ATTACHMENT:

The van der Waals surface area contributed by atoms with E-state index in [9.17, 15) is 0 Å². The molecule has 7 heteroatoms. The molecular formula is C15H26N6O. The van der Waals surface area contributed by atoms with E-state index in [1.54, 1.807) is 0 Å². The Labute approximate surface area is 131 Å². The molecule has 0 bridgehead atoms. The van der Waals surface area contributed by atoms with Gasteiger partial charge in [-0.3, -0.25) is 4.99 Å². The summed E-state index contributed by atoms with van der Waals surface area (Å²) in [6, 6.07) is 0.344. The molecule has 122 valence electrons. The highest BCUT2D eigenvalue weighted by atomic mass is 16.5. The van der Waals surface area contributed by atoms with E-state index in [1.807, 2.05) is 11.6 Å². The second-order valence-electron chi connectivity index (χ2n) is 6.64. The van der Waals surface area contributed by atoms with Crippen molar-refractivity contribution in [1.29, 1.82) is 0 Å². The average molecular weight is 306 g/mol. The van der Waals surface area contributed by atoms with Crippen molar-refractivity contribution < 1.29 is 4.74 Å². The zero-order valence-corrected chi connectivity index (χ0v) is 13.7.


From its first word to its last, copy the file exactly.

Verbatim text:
The van der Waals surface area contributed by atoms with E-state index in [9.17, 15) is 0 Å². The molecule has 7 heteroatoms. The molecular formula is C15H26N6O. The van der Waals surface area contributed by atoms with E-state index in [1.54, 1.807) is 0 Å². The Labute approximate surface area is 131 Å². The molecule has 0 bridgehead atoms. The van der Waals surface area contributed by atoms with Gasteiger partial charge in [-0.3, -0.25) is 4.99 Å². The summed E-state index contributed by atoms with van der Waals surface area (Å²) in [6, 6.07) is 0.344. The molecule has 122 valence electrons. The highest BCUT2D eigenvalue weighted by atomic mass is 16.5. The van der Waals surface area contributed by atoms with E-state index in [1.807, 2.05) is 11.6 Å². The second-order valence-electron chi connectivity index (χ2n) is 6.64. The van der Waals surface area contributed by atoms with Crippen molar-refractivity contribution in [1.29, 1.82) is 0 Å². The average molecular weight is 306 g/mol. The van der Waals surface area contributed by atoms with Crippen molar-refractivity contribution < 1.29 is 4.74 Å². The zero-order valence-corrected chi connectivity index (χ0v) is 13.7.